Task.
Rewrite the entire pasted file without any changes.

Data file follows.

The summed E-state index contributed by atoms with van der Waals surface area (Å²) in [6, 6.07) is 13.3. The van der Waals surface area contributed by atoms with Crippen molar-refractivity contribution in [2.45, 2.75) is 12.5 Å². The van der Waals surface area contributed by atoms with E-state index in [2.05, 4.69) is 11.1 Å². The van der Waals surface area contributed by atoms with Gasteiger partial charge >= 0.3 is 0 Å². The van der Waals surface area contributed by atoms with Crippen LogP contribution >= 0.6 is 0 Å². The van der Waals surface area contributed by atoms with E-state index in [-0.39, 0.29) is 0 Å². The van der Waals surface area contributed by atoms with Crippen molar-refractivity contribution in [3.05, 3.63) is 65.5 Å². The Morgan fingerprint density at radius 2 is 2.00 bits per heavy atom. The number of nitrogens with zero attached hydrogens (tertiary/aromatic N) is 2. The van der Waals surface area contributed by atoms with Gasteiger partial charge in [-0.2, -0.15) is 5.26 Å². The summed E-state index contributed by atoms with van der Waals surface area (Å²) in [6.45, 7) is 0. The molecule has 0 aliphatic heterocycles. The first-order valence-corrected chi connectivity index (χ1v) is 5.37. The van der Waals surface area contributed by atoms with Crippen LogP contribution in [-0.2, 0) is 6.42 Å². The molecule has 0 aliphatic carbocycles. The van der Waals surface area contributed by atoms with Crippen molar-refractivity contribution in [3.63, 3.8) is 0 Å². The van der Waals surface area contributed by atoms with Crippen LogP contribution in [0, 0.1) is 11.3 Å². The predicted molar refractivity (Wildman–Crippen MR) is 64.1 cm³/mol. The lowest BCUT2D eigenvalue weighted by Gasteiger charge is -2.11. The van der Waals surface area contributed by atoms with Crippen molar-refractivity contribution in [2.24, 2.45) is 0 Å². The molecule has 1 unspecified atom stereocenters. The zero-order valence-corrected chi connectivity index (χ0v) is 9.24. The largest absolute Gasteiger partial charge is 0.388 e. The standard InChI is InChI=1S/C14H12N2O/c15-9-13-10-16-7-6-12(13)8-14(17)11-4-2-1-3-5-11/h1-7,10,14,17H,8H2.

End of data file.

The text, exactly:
The summed E-state index contributed by atoms with van der Waals surface area (Å²) in [6, 6.07) is 13.3. The van der Waals surface area contributed by atoms with Crippen molar-refractivity contribution in [2.45, 2.75) is 12.5 Å². The van der Waals surface area contributed by atoms with E-state index in [2.05, 4.69) is 11.1 Å². The van der Waals surface area contributed by atoms with Gasteiger partial charge >= 0.3 is 0 Å². The van der Waals surface area contributed by atoms with Crippen LogP contribution >= 0.6 is 0 Å². The van der Waals surface area contributed by atoms with E-state index in [-0.39, 0.29) is 0 Å². The van der Waals surface area contributed by atoms with Crippen molar-refractivity contribution in [3.05, 3.63) is 65.5 Å². The Morgan fingerprint density at radius 2 is 2.00 bits per heavy atom. The number of nitrogens with zero attached hydrogens (tertiary/aromatic N) is 2. The van der Waals surface area contributed by atoms with Gasteiger partial charge in [-0.2, -0.15) is 5.26 Å². The summed E-state index contributed by atoms with van der Waals surface area (Å²) in [6.45, 7) is 0. The molecule has 0 aliphatic heterocycles. The first-order valence-corrected chi connectivity index (χ1v) is 5.37. The van der Waals surface area contributed by atoms with Crippen LogP contribution in [-0.2, 0) is 6.42 Å². The molecule has 0 aliphatic carbocycles. The van der Waals surface area contributed by atoms with Crippen molar-refractivity contribution in [3.63, 3.8) is 0 Å². The van der Waals surface area contributed by atoms with Crippen LogP contribution in [0, 0.1) is 11.3 Å². The predicted molar refractivity (Wildman–Crippen MR) is 64.1 cm³/mol. The lowest BCUT2D eigenvalue weighted by Gasteiger charge is -2.11. The van der Waals surface area contributed by atoms with Crippen molar-refractivity contribution in [2.24, 2.45) is 0 Å². The molecule has 1 unspecified atom stereocenters. The zero-order valence-corrected chi connectivity index (χ0v) is 9.24. The largest absolute Gasteiger partial charge is 0.388 e. The standard InChI is InChI=1S/C14H12N2O/c15-9-13-10-16-7-6-12(13)8-14(17)11-4-2-1-3-5-11/h1-7,10,14,17H,8H2.